Scott Huler never expected to write a book about John Lawson until a decade ago. In fact, the only reason why he even came across the story of the explorer was due to research he was doing about another book, On the Grid: A Plot of Land, an Average Neighborhood, and the Systems That Make Our World Work, that led him to Lawson.
At the time, Huler’s research involved tracing the history of his own land, and in doing so, he discovered Lawson, an English explorer and writer, who chronicled his travels across North Carolina back in 1701.
Huler’s interest was immediately piqued. He found Lawson’s book and read it. But soon, he had another thought.
“Well, where’s the book where somebody retraced Lawson’s journey and put modern place names to Lawson’s descriptions,” Huler, an Orange County resident, recalled to the News of Orange County.
Soon, Huler realized no one had yet written that novel. As the author of numerous books and with bylines on some of the nation’s top publications, including The Los Angeles Times, The New York Times, and The Washington Post, the current Duke Magazine senior writer took it upon himself to be the one to write that story.
In 2014, Huler began the same journey that Lawson once took over 300 years before. Five years later, Huler’s book A Delicious Country: Rediscovering the Carolinas along the Route of John Lawson's 1700 Expedition, was published on March 4, 2019. Since that time, he has traveled to various bookstores and visited with many groups, including the Eagle Lodge in Hillsborough on Nov. 3, to discuss the journey he shared with Lawson, and the book that chronicled it.
After Huler decided he was going to retrace Lawson’s story, he had to come up with a plan. In addition to mapping out the places he would go on his journey, Huler got in touch with a Lawson researcher from South Carolina named Val Green, who had spent 40 years looking at Lawson’s journey. Connecting with Green proved to be a breakthrough for Huler. He was given a map with step-by-step details of where exactly he needed to go.
Once Huler knew the path he would take on his journey, he broke it down into 17 different installments. While Lawson had the luxury of embarking on his journey with no other responsibilities, Huler has a wife and children, and couldn’t uproot his life for months on end for his quest.
Some of the segments, which were broken up over a yearlong span, included canoeing trips, camping trips, nights spent in motels, church pews, or on someone’s front porch.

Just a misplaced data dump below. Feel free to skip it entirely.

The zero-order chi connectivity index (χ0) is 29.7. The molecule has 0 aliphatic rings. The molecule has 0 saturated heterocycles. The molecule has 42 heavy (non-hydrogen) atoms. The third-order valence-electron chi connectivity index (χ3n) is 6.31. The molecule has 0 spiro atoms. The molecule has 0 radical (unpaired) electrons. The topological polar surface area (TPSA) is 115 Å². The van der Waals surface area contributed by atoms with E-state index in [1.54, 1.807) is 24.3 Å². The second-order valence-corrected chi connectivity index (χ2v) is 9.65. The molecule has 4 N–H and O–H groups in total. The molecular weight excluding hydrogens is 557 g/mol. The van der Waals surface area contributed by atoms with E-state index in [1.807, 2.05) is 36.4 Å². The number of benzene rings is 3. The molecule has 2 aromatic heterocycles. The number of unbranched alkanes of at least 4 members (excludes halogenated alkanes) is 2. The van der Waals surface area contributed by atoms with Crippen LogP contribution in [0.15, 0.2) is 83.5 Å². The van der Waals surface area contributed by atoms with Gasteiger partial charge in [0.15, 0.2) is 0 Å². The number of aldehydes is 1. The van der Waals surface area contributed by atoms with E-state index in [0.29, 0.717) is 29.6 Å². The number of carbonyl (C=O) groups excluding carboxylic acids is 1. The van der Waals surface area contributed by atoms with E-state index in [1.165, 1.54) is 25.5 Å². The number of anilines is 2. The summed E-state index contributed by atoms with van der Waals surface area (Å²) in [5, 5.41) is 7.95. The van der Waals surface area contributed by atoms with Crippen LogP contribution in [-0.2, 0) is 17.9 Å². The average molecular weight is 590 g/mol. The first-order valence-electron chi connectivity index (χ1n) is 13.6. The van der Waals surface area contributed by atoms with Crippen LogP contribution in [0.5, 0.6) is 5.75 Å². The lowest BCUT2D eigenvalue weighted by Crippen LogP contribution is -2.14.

“Part of what I was doing was reaching out to the people of the area I was going to walk through and then that always led to, ‘Well where should I stay’ and then they would help me out by recommending places,” Huler recounted.
Throughout his journey, Huler was able to document his quest through Instagram and his blog. He carried around a pen and a notebook, constantly writing down details that stood out to him and could be of potential importance to his book. By chronicling his trip along the way, Huler was able to interact with people who followed along with him online.
“It was wonderful to be able to document the story that immediately, which also enabled people to reach out to me because of how interactive all of that stuff is and I met people that way, who I wouldn’t have otherwise met, and that was really terrific,” Huler said.
One such interaction Huler had began with a message on his blog from someone asking if he wanted to see Jamestown. Specifically, the spot where the Huguenot settlers (French Protestants who emigrated from France to the New World) settled along the Santee River.
Huler’s response was immediate.
“I was like, ‘Well, yeah. That’s exactly what I want,’” Huler said.
Whether it was eating bundt cake with people whose descendents Huler believes likely sat with Lawson hundreds of years ago, or seeing the same towns that Lawson visited, once rich with people and trade, now deserted, or struggling, the author felt connected to the subject of his novel.
But after the journey had ended and Huler had leafed through pamphlets, maps and notes, outlined his story and written his book, he’s left with the idea that Lawson is a figure of paramount importance for North Carolina, and one that should be recognized by more people in the state.
“People need to know about him,” Huler said. “I tell people all the time, ‘Lawson should be William Penn for North Carolina.’ He helped found our first two incorporated cities, Bath and New Burn, he took this enormously important journey, he wrote this book that helped populate the colony, he gathered botanical specimens that are part of the British Museum, he’s an enormously important guy.”